As the UMLattempts to make the transition from a single, albeit extensible, language to a framework for a family of languages, the nature and form of the underlying meta-modeling architecture will assume growing importance. It is generally recognized that without a simple, clean and intuitive theory of how metamodel levels are created and related to one another, the UML2.0 vision of a coherent family of languages with a common core set of concepts will remain elusive. However, no entirely satisfactory metamodeling approach has yet been found. Current (meta-)modeling theories used or proposed for the UML all have at least one fundamental problem that makes them unsuitable in their present form. In this paper we bring these problems into focus, and present some fundamental principles for overcoming them. We believe that these principles need to be embodied within the metamodeling framework ultimately adopted for the UML2.0 standard.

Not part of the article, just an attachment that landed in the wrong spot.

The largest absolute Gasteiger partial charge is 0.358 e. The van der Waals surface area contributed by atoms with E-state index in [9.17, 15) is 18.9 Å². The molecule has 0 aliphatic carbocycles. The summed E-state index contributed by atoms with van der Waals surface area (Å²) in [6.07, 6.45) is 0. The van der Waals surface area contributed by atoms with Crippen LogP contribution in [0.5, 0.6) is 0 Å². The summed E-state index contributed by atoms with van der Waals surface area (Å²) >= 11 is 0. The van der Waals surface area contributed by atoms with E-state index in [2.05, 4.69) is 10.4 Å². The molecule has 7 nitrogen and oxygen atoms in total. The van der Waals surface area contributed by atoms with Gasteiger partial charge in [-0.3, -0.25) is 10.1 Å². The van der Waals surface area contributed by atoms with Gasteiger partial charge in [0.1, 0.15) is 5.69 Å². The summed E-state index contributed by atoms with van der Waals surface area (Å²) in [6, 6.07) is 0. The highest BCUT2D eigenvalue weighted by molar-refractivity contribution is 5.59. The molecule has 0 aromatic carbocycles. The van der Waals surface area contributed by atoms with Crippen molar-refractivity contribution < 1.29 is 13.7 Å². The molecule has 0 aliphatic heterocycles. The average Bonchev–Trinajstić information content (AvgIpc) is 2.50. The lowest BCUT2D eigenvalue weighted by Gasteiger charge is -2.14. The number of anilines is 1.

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Atkinson, C., Kühne, T. (2001). The Essence of Multilevel Metamodeling. In: Gogolla, M., Kobryn, C. (eds) ≪UML≫ 2001 — The Unified Modeling Language. Modeling Languages, Concepts, and Tools. UML 2001. Lecture Notes in Computer Science, vol 2185. Springer, Berlin, Heidelberg. https://doi.org/10.1007/3-540-45441-1_3
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